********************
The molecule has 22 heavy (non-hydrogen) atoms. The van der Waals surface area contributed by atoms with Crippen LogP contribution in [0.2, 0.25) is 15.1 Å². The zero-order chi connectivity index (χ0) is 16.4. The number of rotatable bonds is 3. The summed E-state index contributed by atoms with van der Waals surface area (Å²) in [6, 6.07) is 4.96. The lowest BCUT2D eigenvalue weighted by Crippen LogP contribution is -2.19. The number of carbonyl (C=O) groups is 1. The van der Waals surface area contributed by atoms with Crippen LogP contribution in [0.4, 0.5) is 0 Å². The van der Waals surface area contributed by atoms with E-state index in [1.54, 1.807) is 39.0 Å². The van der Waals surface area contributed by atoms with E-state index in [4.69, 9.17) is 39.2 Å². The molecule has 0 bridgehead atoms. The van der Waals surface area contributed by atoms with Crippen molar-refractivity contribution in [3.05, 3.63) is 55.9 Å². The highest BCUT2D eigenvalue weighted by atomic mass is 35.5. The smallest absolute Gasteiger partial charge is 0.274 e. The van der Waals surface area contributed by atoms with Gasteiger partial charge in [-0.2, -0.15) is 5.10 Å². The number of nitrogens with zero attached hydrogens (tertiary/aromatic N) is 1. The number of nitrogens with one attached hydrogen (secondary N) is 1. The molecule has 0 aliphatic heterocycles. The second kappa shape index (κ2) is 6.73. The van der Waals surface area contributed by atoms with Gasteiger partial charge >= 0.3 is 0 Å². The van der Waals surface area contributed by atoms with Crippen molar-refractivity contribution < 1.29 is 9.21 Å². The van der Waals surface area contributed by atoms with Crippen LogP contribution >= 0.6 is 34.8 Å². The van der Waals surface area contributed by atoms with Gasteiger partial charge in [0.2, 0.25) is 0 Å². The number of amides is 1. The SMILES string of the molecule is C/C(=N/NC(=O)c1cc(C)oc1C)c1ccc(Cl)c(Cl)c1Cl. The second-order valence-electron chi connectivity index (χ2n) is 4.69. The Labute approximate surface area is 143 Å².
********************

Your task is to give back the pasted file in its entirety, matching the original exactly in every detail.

The molecule has 22 heavy (non-hydrogen) atoms. The van der Waals surface area contributed by atoms with Crippen LogP contribution in [0.2, 0.25) is 15.1 Å². The zero-order chi connectivity index (χ0) is 16.4. The number of rotatable bonds is 3. The summed E-state index contributed by atoms with van der Waals surface area (Å²) in [6, 6.07) is 4.96. The lowest BCUT2D eigenvalue weighted by Crippen LogP contribution is -2.19. The number of carbonyl (C=O) groups is 1. The van der Waals surface area contributed by atoms with Crippen LogP contribution in [0.4, 0.5) is 0 Å². The van der Waals surface area contributed by atoms with E-state index in [1.54, 1.807) is 39.0 Å². The van der Waals surface area contributed by atoms with E-state index in [4.69, 9.17) is 39.2 Å². The molecule has 0 bridgehead atoms. The van der Waals surface area contributed by atoms with Crippen molar-refractivity contribution in [3.05, 3.63) is 55.9 Å². The highest BCUT2D eigenvalue weighted by atomic mass is 35.5. The smallest absolute Gasteiger partial charge is 0.274 e. The van der Waals surface area contributed by atoms with Gasteiger partial charge in [-0.2, -0.15) is 5.10 Å². The number of nitrogens with zero attached hydrogens (tertiary/aromatic N) is 1. The number of nitrogens with one attached hydrogen (secondary N) is 1. The molecule has 0 aliphatic heterocycles. The second kappa shape index (κ2) is 6.73. The van der Waals surface area contributed by atoms with Gasteiger partial charge >= 0.3 is 0 Å². The van der Waals surface area contributed by atoms with Crippen molar-refractivity contribution < 1.29 is 9.21 Å². The van der Waals surface area contributed by atoms with Crippen LogP contribution >= 0.6 is 34.8 Å². The van der Waals surface area contributed by atoms with Gasteiger partial charge in [0.2, 0.25) is 0 Å². The number of amides is 1. The SMILES string of the molecule is C/C(=N/NC(=O)c1cc(C)oc1C)c1ccc(Cl)c(Cl)c1Cl. The second-order valence-electron chi connectivity index (χ2n) is 4.69. The Labute approximate surface area is 143 Å².